City of David
Although the Old City of Jerusalem is suffused with an air of great antiquity, the Canaanites who founded the city and the Israelites who made it the center of the world's first monotheistic religion would find it utterly unfamiliar – and not just on account of the roving bands of Japanese tourists taking pictures of the informational placards in front of sites of interest.
The Old City of Jerusalem is built vaguely along the lines of the Roman city Aeolia Capitolina, built over the smoking rubble of Jerusalem in the wake of the failure of the Great Revolt in 70 CE.
The Jerusalem of the Jebusites, the Jerusalem of David and Solomon, occupied a different piece of real estate that's not even enclosed by the Old City's (Ottoman-era) walls. Exiting the Old City through the Dung Gate brings you to a ridge overlooking the steep plunge into the Kidron Valley. It is this ridge, called the Ophel, upon which ancient Jerusalem was founded. And it is here on the Ophel that archaeologists unearthed the City of David.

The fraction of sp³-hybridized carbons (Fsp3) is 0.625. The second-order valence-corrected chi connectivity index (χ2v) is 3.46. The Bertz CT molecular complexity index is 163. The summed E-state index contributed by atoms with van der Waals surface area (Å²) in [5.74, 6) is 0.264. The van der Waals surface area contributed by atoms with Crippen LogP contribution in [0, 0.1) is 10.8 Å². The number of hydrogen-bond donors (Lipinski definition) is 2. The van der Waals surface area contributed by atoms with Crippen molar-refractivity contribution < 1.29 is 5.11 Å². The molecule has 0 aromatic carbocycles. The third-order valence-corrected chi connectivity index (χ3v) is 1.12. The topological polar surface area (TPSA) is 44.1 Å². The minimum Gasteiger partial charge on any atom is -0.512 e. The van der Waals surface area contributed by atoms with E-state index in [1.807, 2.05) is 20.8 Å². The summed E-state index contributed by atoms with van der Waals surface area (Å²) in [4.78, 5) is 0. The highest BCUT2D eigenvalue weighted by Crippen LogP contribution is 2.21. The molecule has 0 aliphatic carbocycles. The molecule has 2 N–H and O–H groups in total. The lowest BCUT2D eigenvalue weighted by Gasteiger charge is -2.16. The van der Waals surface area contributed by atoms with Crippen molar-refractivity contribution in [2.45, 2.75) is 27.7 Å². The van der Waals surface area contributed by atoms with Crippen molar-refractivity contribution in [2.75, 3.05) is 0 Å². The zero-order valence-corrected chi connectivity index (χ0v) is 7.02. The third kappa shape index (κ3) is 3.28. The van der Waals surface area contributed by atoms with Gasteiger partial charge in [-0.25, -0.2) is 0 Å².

Unfortunately, the ruins of ancient Jerusalem have not weathered the past 3,000 years particularly well, which makes exploring the City of David something of an exercise in using one's imagination – but what the City of David lacks in grandeur, it makes up for in significance. The remnants of the towers which steadfastly guarded the Citadel atop the Ophel can be clearly seen, and the site gives excellent views of the Mount of Olives and the Kidron Valley, with the beginnings of the Judean Desert just over the hills to the east.
For more information about our other activities, including Segway tours and archaeological experiences please see the City of David's website.
Prior registration for tours is advised as space is limited.
DetailsSunday to Thursday 8:00 to 19:00; Fridays and Holiday eves 8:00 to 15:00